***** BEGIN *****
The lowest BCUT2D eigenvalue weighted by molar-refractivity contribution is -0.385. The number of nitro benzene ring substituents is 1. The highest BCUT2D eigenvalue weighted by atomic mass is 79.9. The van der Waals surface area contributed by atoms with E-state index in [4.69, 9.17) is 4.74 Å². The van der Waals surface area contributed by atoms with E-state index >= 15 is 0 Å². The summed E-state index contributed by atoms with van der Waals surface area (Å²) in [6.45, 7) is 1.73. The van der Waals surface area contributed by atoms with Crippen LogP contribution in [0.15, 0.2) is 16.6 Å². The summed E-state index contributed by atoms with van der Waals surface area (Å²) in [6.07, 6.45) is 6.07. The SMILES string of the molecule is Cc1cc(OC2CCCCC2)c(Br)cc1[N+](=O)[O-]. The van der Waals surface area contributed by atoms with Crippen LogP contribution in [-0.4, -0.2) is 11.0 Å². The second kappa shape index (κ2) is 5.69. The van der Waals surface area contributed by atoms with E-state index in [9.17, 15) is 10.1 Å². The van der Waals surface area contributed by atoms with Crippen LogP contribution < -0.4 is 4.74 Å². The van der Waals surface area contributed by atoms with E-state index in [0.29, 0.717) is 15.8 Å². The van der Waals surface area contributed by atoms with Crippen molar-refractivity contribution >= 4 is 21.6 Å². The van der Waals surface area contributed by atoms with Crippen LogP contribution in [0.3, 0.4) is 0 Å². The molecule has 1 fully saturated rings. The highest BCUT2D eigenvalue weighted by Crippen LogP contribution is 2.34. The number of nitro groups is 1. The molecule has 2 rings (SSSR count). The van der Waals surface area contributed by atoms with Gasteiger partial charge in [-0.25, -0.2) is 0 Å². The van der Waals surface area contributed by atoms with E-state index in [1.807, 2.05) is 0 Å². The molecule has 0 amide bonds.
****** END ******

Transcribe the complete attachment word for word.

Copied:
The lowest BCUT2D eigenvalue weighted by molar-refractivity contribution is -0.385. The number of nitro benzene ring substituents is 1. The highest BCUT2D eigenvalue weighted by atomic mass is 79.9. The van der Waals surface area contributed by atoms with E-state index in [4.69, 9.17) is 4.74 Å². The van der Waals surface area contributed by atoms with E-state index >= 15 is 0 Å². The summed E-state index contributed by atoms with van der Waals surface area (Å²) in [6.45, 7) is 1.73. The van der Waals surface area contributed by atoms with Crippen LogP contribution in [0.15, 0.2) is 16.6 Å². The summed E-state index contributed by atoms with van der Waals surface area (Å²) in [6.07, 6.45) is 6.07. The SMILES string of the molecule is Cc1cc(OC2CCCCC2)c(Br)cc1[N+](=O)[O-]. The van der Waals surface area contributed by atoms with Crippen LogP contribution in [-0.4, -0.2) is 11.0 Å². The second kappa shape index (κ2) is 5.69. The van der Waals surface area contributed by atoms with E-state index in [9.17, 15) is 10.1 Å². The van der Waals surface area contributed by atoms with Crippen LogP contribution < -0.4 is 4.74 Å². The van der Waals surface area contributed by atoms with E-state index in [0.29, 0.717) is 15.8 Å². The van der Waals surface area contributed by atoms with Crippen molar-refractivity contribution >= 4 is 21.6 Å². The van der Waals surface area contributed by atoms with Crippen LogP contribution in [0.3, 0.4) is 0 Å². The molecule has 1 fully saturated rings. The highest BCUT2D eigenvalue weighted by Crippen LogP contribution is 2.34. The number of nitro groups is 1. The molecule has 2 rings (SSSR count). The van der Waals surface area contributed by atoms with Gasteiger partial charge in [-0.25, -0.2) is 0 Å². The van der Waals surface area contributed by atoms with E-state index in [1.807, 2.05) is 0 Å². The molecule has 0 amide bonds.